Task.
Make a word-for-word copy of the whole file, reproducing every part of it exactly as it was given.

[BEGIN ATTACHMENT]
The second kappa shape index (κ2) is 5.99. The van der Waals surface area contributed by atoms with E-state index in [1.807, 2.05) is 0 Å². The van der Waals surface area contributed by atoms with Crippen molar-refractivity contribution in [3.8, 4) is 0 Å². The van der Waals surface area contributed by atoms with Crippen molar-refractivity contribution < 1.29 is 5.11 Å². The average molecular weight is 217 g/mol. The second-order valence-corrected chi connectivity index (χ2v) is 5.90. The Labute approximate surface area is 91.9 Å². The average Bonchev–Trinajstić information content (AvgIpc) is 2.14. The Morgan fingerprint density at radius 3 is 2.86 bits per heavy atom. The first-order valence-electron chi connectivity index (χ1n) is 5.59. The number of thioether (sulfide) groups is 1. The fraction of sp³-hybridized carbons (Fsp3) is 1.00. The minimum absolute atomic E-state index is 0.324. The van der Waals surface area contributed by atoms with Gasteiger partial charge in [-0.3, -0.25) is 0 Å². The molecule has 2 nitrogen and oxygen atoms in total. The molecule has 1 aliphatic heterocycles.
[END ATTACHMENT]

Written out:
The second kappa shape index (κ2) is 5.99. The van der Waals surface area contributed by atoms with E-state index in [1.807, 2.05) is 0 Å². The van der Waals surface area contributed by atoms with Crippen molar-refractivity contribution in [3.8, 4) is 0 Å². The van der Waals surface area contributed by atoms with Crippen molar-refractivity contribution < 1.29 is 5.11 Å². The average molecular weight is 217 g/mol. The second-order valence-corrected chi connectivity index (χ2v) is 5.90. The Labute approximate surface area is 91.9 Å². The average Bonchev–Trinajstić information content (AvgIpc) is 2.14. The Morgan fingerprint density at radius 3 is 2.86 bits per heavy atom. The first-order valence-electron chi connectivity index (χ1n) is 5.59. The number of thioether (sulfide) groups is 1. The fraction of sp³-hybridized carbons (Fsp3) is 1.00. The minimum absolute atomic E-state index is 0.324. The van der Waals surface area contributed by atoms with Gasteiger partial charge in [-0.3, -0.25) is 0 Å². The molecule has 2 nitrogen and oxygen atoms in total. The molecule has 1 aliphatic heterocycles.